January 25, 2019 - Volume 39 Issue 3



The reason West Virginia’s education rankings remain low in so many measures became clear once again this week, when the education establishment dropped off a letter to every lawmaker in the West Virginia Legislature.

The letter said — not literally, but in effect — “Just give us more money for teacher pay raises and dump millions more dollars into our health insurance program, but don’t ask us to make any changes that might actually improve educational outcomes because we are comfortable with our staid, outdated, non-responsive, bureaucratic, top-down public education system.”

The letter is in response to plans by Senate President Mitch Carmichael, R-Jackson, who indicated that education improvement proposals like public charter schools and education savings accounts might be rolled into a single comprehensive bill that also includes the promised 5 percent pay raise and $150 million in additional funding for the Public Employees Insurance Agency for school personnel, the Gazette-Mail‘s Ryan Quinn reported Tuesday.

But before the bill is even introduced, the education establishment is already expressing united opposition to any change in the way education is delivered in West Virginia while, of course, glowingly supporting pay raises, additional funding to PEIA and banking sick days.

“We believe unrelated items should be voted on separately and they should pass or fail based on their own merits,” the letter from the status quo coalition states.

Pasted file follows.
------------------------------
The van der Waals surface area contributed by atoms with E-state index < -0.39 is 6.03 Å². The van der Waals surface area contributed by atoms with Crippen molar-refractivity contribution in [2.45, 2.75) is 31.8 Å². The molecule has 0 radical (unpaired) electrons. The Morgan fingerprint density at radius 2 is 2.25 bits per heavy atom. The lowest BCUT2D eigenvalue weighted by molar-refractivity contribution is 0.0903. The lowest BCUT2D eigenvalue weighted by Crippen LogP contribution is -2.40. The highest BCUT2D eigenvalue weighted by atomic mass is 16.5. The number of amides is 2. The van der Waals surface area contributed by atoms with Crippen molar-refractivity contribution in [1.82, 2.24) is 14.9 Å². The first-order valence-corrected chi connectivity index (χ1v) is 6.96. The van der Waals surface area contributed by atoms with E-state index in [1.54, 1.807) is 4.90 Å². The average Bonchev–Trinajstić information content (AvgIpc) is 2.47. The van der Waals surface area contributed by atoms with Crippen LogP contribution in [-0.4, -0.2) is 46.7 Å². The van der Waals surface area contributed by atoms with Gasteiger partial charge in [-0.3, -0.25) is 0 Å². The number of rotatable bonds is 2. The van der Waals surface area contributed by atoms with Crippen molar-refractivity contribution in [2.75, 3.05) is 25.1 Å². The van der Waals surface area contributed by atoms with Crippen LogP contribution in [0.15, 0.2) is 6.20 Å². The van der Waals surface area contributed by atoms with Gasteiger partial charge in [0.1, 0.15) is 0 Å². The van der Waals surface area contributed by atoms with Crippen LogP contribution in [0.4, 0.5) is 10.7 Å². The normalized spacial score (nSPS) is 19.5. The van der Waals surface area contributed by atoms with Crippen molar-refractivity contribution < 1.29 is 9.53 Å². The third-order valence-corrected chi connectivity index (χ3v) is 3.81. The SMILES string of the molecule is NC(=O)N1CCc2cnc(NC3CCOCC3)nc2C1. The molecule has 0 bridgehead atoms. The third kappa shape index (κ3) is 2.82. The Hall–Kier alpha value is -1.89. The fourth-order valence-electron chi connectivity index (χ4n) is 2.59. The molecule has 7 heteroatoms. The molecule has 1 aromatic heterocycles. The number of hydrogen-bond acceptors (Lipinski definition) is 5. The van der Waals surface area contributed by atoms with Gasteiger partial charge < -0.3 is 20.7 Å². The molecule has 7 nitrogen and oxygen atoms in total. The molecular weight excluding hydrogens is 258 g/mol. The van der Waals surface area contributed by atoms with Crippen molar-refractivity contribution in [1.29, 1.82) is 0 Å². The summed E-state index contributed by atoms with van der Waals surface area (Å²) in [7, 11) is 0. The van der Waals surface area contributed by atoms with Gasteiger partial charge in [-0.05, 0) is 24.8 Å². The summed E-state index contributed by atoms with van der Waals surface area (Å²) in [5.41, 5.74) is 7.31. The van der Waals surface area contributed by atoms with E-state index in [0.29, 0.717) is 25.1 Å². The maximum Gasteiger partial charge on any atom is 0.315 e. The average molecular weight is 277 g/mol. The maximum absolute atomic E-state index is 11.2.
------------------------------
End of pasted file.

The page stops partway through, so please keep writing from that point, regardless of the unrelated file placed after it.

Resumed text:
Unrelated items? Give parents, students, teachers and taxpayers a break! Starting a journey down new paths to improve education is certainly related.

The letter is signed by leaders of the state American Federation of Teachers, the WV Education Association, the Association of Elementary and Middle School Principals, the Association of School Administrators, the School Service Personnel Association and the Association of Secondary School Principals.

Are these leaders so in a rut they oppose anything new despite the numerous measures showing West Virginia severely underpeforms in educational outcomes compared to other states?

The staid education establishment is not doing the teachers and lower-level administrators — nor the students, parents and employers of West Virginia — any favors by favoring the status quo.

Understand, there are many great teachers, great schools and great administrators in West Virginia. They are excelling at teaching many of the state’s kids and sending them off into the world as prepared as they can be. But those teachers and schools are doing so despite the bureaucratic educational system that falls below satisfactory performance in so many measures, not because of the system.


Editor’s Note: This Charleston Daily Mail editorial appeared Jan. 22 as was published on the Daily Mail Editorial Page of the Charleston Gazette-Mail. Used by permission.